Engrossing documentary about a seemingly ordinary Long Island family that fell apart in 1988 after patriarch Arnold Friedman was caught with child pornography and was subsequently arrested - along with his 18-year-old son, Jesse - for several counts of child molestation (Arnold taught computers to a number of preteen boys for a couple of years).
Capturing the Friedmans is less an account of the events than a Rashomon-like examination of the subjectivity of personal experience: how one person's truth is another person's lie. Adding another layer of reality - or surreality - are the home movies that Arnold's oldest son David shot before, during, and after the trial.
Because of the subject matter, this can be dark, troubling stuff, but neither the film nor the family are off-putting. In fact, all three Friedman boys and their father seem like nice, good-humored people. The battle over the guilt of the father, and of the youngest son, takes a back seat to what seems to be a bigger and far more complicated war between the easy-going men of the family and the isolated, emotionally distant mother Elaine.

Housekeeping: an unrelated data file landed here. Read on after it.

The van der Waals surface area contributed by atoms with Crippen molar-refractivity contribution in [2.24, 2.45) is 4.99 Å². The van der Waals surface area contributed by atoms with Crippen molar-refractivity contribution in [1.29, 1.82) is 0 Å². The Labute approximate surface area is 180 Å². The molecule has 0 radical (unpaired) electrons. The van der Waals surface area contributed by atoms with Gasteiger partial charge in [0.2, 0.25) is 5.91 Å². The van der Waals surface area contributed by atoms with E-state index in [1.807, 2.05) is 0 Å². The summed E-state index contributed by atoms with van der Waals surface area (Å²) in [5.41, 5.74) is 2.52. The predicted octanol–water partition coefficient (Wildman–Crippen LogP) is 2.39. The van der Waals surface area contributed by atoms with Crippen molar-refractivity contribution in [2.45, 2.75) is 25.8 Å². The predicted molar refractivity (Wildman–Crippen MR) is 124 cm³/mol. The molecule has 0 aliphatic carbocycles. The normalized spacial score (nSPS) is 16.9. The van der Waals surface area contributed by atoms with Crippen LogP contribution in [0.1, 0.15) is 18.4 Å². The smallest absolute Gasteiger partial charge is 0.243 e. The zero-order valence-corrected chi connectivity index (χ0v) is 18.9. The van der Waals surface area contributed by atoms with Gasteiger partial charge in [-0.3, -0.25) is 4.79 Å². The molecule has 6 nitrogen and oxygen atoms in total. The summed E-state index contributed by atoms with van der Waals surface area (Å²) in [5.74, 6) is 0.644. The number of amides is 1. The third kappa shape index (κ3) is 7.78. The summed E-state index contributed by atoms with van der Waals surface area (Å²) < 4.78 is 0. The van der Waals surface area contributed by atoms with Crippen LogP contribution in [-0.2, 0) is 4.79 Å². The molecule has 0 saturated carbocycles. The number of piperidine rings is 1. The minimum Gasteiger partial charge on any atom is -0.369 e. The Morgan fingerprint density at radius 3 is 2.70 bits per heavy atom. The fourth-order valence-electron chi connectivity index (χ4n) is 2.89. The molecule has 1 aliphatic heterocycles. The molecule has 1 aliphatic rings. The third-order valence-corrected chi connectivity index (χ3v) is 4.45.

Andrew Jarecki - who, as a trivial aside, also invented Moviefone - proves himself an adept documentary filmmaker: his film brings up as many questions about family, sexuality, and the legal system as it answers, and there are more twists and turns than in a Hitchcock picture. In the end you start wondering just what is the truth behind this horrible crime, or if there is such a thing as "one" truth to measure. My own feelings are that Arnold and Jesse Friedman were probably unjustly accused, but there are enough disturbing details to throw that situation into a more cosmic sense of guilt and justice. A fascinating family portrait, well worth seeing.